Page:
FIG. 4 shows a model antenna. La and Lb are (3/4λ, and Lc is a little longer than λ/4 (λdenotes wavelength at 825 MHz). The sleeve 1 and the sleeve 2 are denoted by #1 and #2, respectively. It would also be possible to make La and Lb each equal to (N/4) λ where N is an odd integer, i.e., either La or Lb or both could be equal to (5/4)λ.
FIGS. 5(a) and 5(b) respectively show the phase and amplitude of the current distribution of the model antenna shown in FIG. 4. It was measured at 825 MHz. As shown in FIG. 5(a) and FIG. 5(b), at 825 MHz, the antenna is a kind of collinear array antenna consisted electrically of the part below the sleeve #2.
This current distribution is almost the same in the transmitting frequency range of MT. The current amplitude is very small in the part above the sleeve 1 at 890 MHz as shown in FIG. 3(b).
FIG. 6 shows a radiation pattern at a center frequency 835 Mhz in the transmitting frequency range of MT for the model antenna. In the measurement, the antenna was mounted at the center of a ground plane of the diameter of 1.5 meter. The direction of the maximum radiation for the model antenna is close to the horizon. A maximum gain is about 4 dBi.
In the receiving frequency range of MT, the elevation angle of the peak directivity for the model antenna is from 60° to 65°. The directivity for the model antenna is similar to that for a λ/4 monopole antenna.
A voltage standing wave ration (VSWR) is from 1.8 to 2.4 in the transmitting frequency range of MT. In the receiving frequency range of MT, it achieves a VSWR from 2.0 to 5.5 in the measuring frequency 870-883 MHz and 2.0 or less in the measuring frequency 883-890 MHz, respectively.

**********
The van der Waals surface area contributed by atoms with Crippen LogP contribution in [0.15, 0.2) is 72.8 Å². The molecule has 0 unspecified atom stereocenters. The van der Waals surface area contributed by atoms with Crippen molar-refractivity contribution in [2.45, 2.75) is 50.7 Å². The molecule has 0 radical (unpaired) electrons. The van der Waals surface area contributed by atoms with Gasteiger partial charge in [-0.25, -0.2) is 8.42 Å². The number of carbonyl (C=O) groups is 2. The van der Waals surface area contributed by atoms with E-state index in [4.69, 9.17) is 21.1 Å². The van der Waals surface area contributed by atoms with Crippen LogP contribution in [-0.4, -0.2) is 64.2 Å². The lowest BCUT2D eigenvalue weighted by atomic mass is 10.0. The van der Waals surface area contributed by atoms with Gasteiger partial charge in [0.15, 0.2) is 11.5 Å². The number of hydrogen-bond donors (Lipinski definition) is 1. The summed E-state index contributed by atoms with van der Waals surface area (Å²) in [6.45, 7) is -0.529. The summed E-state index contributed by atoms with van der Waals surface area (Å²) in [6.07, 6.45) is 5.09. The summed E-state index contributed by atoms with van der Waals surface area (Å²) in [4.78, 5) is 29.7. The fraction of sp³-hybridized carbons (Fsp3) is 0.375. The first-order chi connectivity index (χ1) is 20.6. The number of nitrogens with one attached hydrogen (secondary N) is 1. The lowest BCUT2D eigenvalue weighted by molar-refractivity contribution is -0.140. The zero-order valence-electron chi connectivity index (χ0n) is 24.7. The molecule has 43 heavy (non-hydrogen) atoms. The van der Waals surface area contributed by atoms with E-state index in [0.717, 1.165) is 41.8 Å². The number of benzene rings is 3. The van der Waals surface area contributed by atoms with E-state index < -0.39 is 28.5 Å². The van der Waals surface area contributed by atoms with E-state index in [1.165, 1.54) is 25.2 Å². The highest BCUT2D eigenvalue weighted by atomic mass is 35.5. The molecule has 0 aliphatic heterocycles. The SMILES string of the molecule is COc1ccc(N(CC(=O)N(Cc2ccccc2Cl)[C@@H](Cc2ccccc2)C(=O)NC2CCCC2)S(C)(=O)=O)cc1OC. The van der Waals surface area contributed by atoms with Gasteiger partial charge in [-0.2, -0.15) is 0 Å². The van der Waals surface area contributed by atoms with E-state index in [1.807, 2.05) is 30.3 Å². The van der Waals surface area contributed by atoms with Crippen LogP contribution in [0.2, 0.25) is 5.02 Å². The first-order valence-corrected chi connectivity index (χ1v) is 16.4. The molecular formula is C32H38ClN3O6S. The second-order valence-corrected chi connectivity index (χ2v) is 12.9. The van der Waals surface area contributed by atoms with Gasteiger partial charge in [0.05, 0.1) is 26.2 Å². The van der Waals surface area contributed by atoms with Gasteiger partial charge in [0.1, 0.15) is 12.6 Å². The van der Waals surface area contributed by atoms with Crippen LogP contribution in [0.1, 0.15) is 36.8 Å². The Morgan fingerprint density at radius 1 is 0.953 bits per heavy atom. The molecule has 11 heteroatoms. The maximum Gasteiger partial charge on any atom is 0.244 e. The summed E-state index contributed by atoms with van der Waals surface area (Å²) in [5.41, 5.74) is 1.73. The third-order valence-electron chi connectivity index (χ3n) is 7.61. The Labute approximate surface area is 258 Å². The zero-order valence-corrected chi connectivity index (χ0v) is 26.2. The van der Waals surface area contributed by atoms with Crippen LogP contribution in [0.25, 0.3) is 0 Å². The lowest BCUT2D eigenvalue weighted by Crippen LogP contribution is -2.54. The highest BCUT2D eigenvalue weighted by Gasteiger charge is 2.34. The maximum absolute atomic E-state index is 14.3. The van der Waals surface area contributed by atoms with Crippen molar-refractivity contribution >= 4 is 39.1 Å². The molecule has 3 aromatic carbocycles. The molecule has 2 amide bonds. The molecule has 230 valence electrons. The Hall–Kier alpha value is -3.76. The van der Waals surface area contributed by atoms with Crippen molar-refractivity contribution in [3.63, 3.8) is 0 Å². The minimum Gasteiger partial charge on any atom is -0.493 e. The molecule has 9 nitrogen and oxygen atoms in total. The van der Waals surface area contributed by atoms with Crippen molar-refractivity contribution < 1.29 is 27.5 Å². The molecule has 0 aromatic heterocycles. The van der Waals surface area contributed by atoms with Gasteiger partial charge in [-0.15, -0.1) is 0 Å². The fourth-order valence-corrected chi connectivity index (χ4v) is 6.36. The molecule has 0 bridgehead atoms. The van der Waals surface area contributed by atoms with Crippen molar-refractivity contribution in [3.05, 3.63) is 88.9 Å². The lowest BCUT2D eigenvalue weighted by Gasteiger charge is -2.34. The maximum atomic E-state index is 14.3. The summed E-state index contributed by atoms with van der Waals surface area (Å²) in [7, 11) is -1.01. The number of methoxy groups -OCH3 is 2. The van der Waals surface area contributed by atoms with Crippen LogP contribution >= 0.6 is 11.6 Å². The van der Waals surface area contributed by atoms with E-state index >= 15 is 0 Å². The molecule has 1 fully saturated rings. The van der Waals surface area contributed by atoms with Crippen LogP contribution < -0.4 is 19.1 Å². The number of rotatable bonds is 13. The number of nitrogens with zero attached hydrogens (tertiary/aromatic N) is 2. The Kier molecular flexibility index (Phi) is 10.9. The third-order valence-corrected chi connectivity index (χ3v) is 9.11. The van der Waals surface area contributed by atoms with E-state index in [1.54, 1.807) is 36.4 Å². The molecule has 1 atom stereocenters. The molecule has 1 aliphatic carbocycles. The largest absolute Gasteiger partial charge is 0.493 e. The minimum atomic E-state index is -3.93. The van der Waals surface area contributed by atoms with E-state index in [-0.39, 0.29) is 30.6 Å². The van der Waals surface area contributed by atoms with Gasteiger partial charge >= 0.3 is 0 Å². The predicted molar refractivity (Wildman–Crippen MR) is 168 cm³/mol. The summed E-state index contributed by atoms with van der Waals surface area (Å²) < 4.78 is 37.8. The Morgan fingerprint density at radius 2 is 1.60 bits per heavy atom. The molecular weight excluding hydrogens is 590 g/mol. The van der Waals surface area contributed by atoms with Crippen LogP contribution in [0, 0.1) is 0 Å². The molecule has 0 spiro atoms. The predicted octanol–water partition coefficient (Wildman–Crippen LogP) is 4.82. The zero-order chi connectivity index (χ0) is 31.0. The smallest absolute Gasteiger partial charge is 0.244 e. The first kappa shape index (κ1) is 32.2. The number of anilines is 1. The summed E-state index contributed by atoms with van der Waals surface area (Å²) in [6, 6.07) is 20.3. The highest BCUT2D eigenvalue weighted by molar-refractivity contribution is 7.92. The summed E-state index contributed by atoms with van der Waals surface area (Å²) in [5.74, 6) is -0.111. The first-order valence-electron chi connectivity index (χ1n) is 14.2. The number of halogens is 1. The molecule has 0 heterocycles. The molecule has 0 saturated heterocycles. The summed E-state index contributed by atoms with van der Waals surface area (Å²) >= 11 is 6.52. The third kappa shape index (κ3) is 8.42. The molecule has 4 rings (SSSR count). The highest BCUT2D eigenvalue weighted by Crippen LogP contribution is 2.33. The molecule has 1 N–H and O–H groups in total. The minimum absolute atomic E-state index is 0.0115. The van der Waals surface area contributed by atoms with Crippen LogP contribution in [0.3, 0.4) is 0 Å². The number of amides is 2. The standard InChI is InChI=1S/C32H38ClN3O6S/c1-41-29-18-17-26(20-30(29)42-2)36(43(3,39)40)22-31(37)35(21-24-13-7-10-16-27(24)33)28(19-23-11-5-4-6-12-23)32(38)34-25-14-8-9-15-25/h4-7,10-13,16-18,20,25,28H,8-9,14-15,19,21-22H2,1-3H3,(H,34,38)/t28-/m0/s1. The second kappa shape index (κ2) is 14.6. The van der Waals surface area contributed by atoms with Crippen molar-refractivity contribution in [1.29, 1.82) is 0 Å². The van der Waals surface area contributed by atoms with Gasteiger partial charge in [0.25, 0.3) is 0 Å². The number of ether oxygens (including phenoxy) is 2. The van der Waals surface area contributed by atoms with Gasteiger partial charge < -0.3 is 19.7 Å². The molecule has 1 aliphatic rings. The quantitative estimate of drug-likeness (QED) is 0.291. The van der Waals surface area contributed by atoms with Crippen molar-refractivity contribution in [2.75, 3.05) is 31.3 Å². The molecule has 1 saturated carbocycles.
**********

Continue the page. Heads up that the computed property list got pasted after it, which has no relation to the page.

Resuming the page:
In the FM B.C. band (88-108 MHz), the double sleeves almost never influence the current distribution. The model antenna operates as a λ/4 monopole antenna. In the FM B.C. band, the model antenna achieves a VSWR from 2.4 to 10.4.
Although we had not measured the characteristics of the model antenna in the AM B.C. band, we may safely assume that the model antenna will operate as a short dipole. Since the wavelength in the AM B.C. band is much longer than that in the FM B.C. band, the sleeves may never influence the characteristics. The model antenna's length is 648 mm, which is long enough for an AM/FM B.C. receiving antenna.
The AM-FM-Cellular mobile telephone tri-band antenna with double sleeves for vehicles has been designed and measured. The radiation patterns and the VSWR of the tri-band antenna were good in the transmitting frequency of MT. In the receiving frequency of MT, the radiation patterns are similar to those for a λ/4 monopole antenna, and the VSWR is good (2.0 or less) in the frequency 883-890 MHz. The antenna has such a length as to make the radiation efficiency enough.
As a sleeve can be made precisely, the antenna with sleeves is suitable for a mass production. A sleeve can be used to realize a tri-band antenna effectively.
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|U.S. Classification||343/791, 343/829, 343/828|
|International Classification||H01Q5/00, H01Q9/38|
|Cooperative Classification||H01Q9/38, H01Q5/321|
|European Classification||H01Q5/00K2A2, H01Q9/38|
|Aug 27, 1992||AS||Assignment|
Owner name: HARADA KOGYO KABUSHIKI KAISHA, JAPAN
Free format text: ASSIGNMENT OF ASSIGNORS INTEREST.;ASSIGNORS:TANAKA, TAKAYUKI;EGASHIRA, SHIGERU;SAKITANI, AKIHIDE;AND OTHERS;REEL/FRAME:006263/0221;SIGNING DATES FROM 19920706 TO 19920709
Owner name: HARADA KOGYO KABUSHIKI KAISHA, JAPAN
Free format text: ASSIGNMENT OF ASSIGNORS INTEREST.;ASSIGNOR:EGASHIRA, YOSHIMI;REEL/FRAME:006263/0224
Effective date: 19920727
|Sep 29, 1997||FPAY||Fee payment|
Year of fee payment: 4
|Nov 20, 2001||REMI||Maintenance fee reminder mailed|
|Apr 26, 2002||LAPS||Lapse for failure to pay maintenance fees|
|Jun 25, 2002||FP||Expired due to failure to pay maintenance fee|
Effective date: 20020426